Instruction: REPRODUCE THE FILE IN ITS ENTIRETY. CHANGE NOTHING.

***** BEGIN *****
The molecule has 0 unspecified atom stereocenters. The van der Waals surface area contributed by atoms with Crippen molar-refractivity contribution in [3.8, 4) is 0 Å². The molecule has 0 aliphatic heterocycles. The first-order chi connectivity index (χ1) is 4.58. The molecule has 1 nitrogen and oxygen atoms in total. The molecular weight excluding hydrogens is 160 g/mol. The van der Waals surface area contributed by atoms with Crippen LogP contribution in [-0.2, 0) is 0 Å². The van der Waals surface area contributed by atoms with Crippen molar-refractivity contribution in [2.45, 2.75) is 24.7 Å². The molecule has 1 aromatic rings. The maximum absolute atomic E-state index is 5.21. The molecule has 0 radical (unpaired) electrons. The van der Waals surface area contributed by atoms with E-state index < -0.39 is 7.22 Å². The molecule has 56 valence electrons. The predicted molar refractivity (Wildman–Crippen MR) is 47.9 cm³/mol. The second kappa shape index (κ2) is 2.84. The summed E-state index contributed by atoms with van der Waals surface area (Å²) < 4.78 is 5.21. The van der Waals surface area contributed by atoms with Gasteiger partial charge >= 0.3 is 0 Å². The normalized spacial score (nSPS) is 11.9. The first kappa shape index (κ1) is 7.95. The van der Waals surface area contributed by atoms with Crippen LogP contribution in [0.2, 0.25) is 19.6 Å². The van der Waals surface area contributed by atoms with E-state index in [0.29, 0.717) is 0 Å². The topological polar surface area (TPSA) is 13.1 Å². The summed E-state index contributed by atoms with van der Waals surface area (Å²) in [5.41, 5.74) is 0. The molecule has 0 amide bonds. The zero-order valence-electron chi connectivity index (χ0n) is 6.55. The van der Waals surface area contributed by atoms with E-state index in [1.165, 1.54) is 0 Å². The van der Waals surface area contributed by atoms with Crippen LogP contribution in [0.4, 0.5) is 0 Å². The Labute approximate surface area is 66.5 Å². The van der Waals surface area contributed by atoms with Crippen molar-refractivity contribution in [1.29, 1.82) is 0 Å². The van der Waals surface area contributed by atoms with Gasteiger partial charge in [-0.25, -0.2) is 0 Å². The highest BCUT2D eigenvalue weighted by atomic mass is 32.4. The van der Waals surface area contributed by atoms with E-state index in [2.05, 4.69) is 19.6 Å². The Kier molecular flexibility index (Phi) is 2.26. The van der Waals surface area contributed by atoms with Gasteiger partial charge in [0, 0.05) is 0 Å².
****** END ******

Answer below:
The molecule has 0 unspecified atom stereocenters. The van der Waals surface area contributed by atoms with Crippen molar-refractivity contribution in [3.8, 4) is 0 Å². The molecule has 0 aliphatic heterocycles. The first-order chi connectivity index (χ1) is 4.58. The molecule has 1 nitrogen and oxygen atoms in total. The molecular weight excluding hydrogens is 160 g/mol. The van der Waals surface area contributed by atoms with Crippen LogP contribution in [-0.2, 0) is 0 Å². The van der Waals surface area contributed by atoms with Crippen molar-refractivity contribution in [2.45, 2.75) is 24.7 Å². The molecule has 1 aromatic rings. The maximum absolute atomic E-state index is 5.21. The molecule has 0 radical (unpaired) electrons. The van der Waals surface area contributed by atoms with E-state index < -0.39 is 7.22 Å². The molecule has 56 valence electrons. The predicted molar refractivity (Wildman–Crippen MR) is 47.9 cm³/mol. The second kappa shape index (κ2) is 2.84. The summed E-state index contributed by atoms with van der Waals surface area (Å²) < 4.78 is 5.21. The van der Waals surface area contributed by atoms with Gasteiger partial charge >= 0.3 is 0 Å². The normalized spacial score (nSPS) is 11.9. The first kappa shape index (κ1) is 7.95. The van der Waals surface area contributed by atoms with Crippen LogP contribution in [0.2, 0.25) is 19.6 Å². The van der Waals surface area contributed by atoms with E-state index in [0.29, 0.717) is 0 Å². The topological polar surface area (TPSA) is 13.1 Å². The summed E-state index contributed by atoms with van der Waals surface area (Å²) in [5.41, 5.74) is 0. The molecule has 0 amide bonds. The zero-order valence-electron chi connectivity index (χ0n) is 6.55. The van der Waals surface area contributed by atoms with E-state index in [1.165, 1.54) is 0 Å². The van der Waals surface area contributed by atoms with Crippen LogP contribution in [0.4, 0.5) is 0 Å². The Labute approximate surface area is 66.5 Å². The van der Waals surface area contributed by atoms with Crippen molar-refractivity contribution in [1.29, 1.82) is 0 Å². The van der Waals surface area contributed by atoms with Gasteiger partial charge in [-0.25, -0.2) is 0 Å². The highest BCUT2D eigenvalue weighted by atomic mass is 32.4. The van der Waals surface area contributed by atoms with E-state index in [2.05, 4.69) is 19.6 Å². The Kier molecular flexibility index (Phi) is 2.26. The van der Waals surface area contributed by atoms with Gasteiger partial charge in [0, 0.05) is 0 Å².